The cold autumn rain had fallen for days, cascading from gutters and downspouts, swirling in storm drains. The entire city was awash in it.
Arno stepped over a flooded storm gutter, hunched under his umbrella and focused on getting from the subway stop to his office without his socks ending up any wetter than they already were. He wouldn't have heard the sound except for a momentary lull in traffic as the light changed. It was small and high-pitched and came from behind a dumpster. His first, horrified thought was that it sounded like a baby crying, and that was what made him look.
There was a shoebox with a newspaper over it, and in the box were three kittens: one gray tabby, one calico, and one black tuxedo. They weren't too wet, but looked damp and sad. A hand-printed sheet of paper lay next to the box, half-in and half-out of an oil-slicked puddle. It said FREE KITTENS in water-smeared letters.
"Aww, you little guys," Arno murmured. Leaving them there didn't feel like an option.
He tucked his umbrella in the crook of his arm and gathered them up by tugging on the ends of the towel lining their box, bundling them into a small, squeaking tangle. He had intended to stuff this bundle into the pocket of his coat, but immediately realized it wouldn't fit, and also, could they breathe in there? Instead he pulled his coat over the towel-wrapped kitten ball, at which point the kittens began trying to crawl out.
Now what, genius? He was a designer at an architectural firm. He couldn't spend the day with damp kittens crawling all over blueprints and computers.
Maybe stash the kittens in a desk drawer this morning, then drop them off at a shelter on his lunch break? Yes. That sounded good.
"Nice weather," his workgroup partner Ivy said when Arno dripped his way into the group cubicle. "I'm thinking about building an ark."
The design department in Dempsey & Stoltz was arranged into small workgroups of three or four people, with cubicle walls dividing up what had evidently been a large open-space work area back in the heyday of open plan offices, circa 2010 or so. Now it provided some measure of privacy. He had made it past security downstairs by moving fast, nodding briskly to the front desk, and using his umbrella to run interference.
"Where's Kim?" he asked, edging past Ivy to his desk. He and Kim, the third member of their group, sat back to back with each other, but Ivy's desk faced his. Unfortunately.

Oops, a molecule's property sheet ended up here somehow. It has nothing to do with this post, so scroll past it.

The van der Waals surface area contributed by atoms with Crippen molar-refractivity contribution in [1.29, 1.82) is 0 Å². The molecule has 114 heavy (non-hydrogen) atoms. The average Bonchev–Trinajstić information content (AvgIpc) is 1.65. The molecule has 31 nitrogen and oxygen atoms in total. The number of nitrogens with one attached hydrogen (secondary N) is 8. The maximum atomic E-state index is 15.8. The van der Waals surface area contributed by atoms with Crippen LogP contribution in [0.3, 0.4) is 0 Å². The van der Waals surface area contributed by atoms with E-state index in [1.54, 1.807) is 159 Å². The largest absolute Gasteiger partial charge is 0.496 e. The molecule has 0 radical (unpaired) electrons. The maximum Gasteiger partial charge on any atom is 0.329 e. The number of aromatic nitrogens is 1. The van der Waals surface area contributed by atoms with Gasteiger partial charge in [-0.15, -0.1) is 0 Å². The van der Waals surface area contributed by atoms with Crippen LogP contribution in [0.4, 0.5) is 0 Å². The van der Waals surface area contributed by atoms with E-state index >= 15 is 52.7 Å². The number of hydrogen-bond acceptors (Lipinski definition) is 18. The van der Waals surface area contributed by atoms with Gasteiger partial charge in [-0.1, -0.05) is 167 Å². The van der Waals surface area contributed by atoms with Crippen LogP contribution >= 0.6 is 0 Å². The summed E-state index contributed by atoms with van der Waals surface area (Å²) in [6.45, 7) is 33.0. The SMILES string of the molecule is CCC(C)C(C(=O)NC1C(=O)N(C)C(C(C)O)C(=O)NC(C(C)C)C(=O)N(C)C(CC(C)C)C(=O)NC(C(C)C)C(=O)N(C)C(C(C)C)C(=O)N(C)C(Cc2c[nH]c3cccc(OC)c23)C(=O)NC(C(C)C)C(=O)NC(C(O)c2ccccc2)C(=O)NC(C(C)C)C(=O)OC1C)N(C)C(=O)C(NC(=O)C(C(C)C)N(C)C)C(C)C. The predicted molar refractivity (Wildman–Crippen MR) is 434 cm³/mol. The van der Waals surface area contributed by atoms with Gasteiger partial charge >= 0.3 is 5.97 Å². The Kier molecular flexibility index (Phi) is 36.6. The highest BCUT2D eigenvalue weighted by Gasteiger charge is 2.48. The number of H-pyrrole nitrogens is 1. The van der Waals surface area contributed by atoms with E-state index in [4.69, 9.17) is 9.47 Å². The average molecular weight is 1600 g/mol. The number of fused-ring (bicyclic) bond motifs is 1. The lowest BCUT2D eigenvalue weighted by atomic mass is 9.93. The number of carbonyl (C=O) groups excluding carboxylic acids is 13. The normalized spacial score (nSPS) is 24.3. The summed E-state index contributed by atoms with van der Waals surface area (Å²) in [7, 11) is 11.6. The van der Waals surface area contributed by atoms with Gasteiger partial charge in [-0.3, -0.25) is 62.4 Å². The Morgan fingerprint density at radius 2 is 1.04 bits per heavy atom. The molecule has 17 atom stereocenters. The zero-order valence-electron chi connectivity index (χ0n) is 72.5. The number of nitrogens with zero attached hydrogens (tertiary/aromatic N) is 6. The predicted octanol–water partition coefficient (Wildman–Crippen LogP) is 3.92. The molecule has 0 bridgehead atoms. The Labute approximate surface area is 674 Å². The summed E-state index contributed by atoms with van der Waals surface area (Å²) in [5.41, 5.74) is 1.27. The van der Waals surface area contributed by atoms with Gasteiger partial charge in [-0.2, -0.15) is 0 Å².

"Called in drowned, I mean, sick," Ivy said. "I think it's just that she didn't want to face the commute, and I don't blame her." She twiddled a tablet stylus as Arno tried to figure out what to do with his umbrella, clamped under his arm and still fully open while he had to use both hands to contain what felt like about 35 kittens under his coat. "What are you doing?"
"Nothing." He let the umbrella slip to the floor to be dealt with later and tried to crouch down to desk drawer level without losing kitten containment. His shirt had somehow gotten rucked up, and tiny claws scrabbled across his bare stomach. "Ow!"
"Ow?" Ivy stood up to better see over her desk. "What's that noise?"
"Shh!" He found it was impossible to open a desk drawer with his elbow, but he had no hand to spare. Then the end of the towel slipped, and he stifled a curse as a squeaking kitten plopped to the floor.
"Ohhhhhhh." Ivy was instantly in love. She went down to her knees and scooped it up. "Where did you—"
"Behind a dumpster."
"Why did you—"
"Couldn't just leave them there, could I?"
"What are you—"
"Shelter at lunchtime." By now he had pushed aside some files and was attempting the towel transfer.
"Uh, Arno," Ivy said.
"Busy," he muttered, trying to extricate the damp towel and two (or 29) wriggling kittens from under his coat.
did you say you found this?"
Her voice sounded so strange that he had to look around, at which point he completely lost his grip on the towel and the remaining two kittens tumbled squeaking out of his lap.